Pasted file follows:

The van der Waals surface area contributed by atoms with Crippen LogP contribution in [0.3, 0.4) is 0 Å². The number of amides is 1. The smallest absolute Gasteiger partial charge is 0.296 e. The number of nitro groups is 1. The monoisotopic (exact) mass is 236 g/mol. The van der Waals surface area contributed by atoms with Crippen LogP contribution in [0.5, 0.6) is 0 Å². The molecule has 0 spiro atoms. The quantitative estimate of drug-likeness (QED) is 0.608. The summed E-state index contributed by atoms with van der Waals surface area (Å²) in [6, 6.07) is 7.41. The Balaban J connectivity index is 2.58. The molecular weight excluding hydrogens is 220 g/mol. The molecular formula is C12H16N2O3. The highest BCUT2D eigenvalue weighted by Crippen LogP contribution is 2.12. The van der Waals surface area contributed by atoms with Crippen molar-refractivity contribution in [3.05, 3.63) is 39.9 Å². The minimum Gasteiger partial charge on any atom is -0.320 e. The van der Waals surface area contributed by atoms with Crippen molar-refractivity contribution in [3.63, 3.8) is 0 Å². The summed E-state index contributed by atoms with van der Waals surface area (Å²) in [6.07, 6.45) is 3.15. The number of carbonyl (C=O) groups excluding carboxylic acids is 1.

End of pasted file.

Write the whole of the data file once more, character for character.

The van der Waals surface area contributed by atoms with Crippen LogP contribution in [0.3, 0.4) is 0 Å². The number of amides is 1. The smallest absolute Gasteiger partial charge is 0.296 e. The number of nitro groups is 1. The monoisotopic (exact) mass is 236 g/mol. The van der Waals surface area contributed by atoms with Crippen LogP contribution in [0.5, 0.6) is 0 Å². The molecule has 0 spiro atoms. The quantitative estimate of drug-likeness (QED) is 0.608. The summed E-state index contributed by atoms with van der Waals surface area (Å²) in [6, 6.07) is 7.41. The Balaban J connectivity index is 2.58. The molecular weight excluding hydrogens is 220 g/mol. The molecular formula is C12H16N2O3. The highest BCUT2D eigenvalue weighted by Crippen LogP contribution is 2.12. The van der Waals surface area contributed by atoms with Crippen molar-refractivity contribution in [3.05, 3.63) is 39.9 Å². The minimum Gasteiger partial charge on any atom is -0.320 e. The van der Waals surface area contributed by atoms with Crippen molar-refractivity contribution in [3.63, 3.8) is 0 Å². The summed E-state index contributed by atoms with van der Waals surface area (Å²) in [6.07, 6.45) is 3.15. The number of carbonyl (C=O) groups excluding carboxylic acids is 1.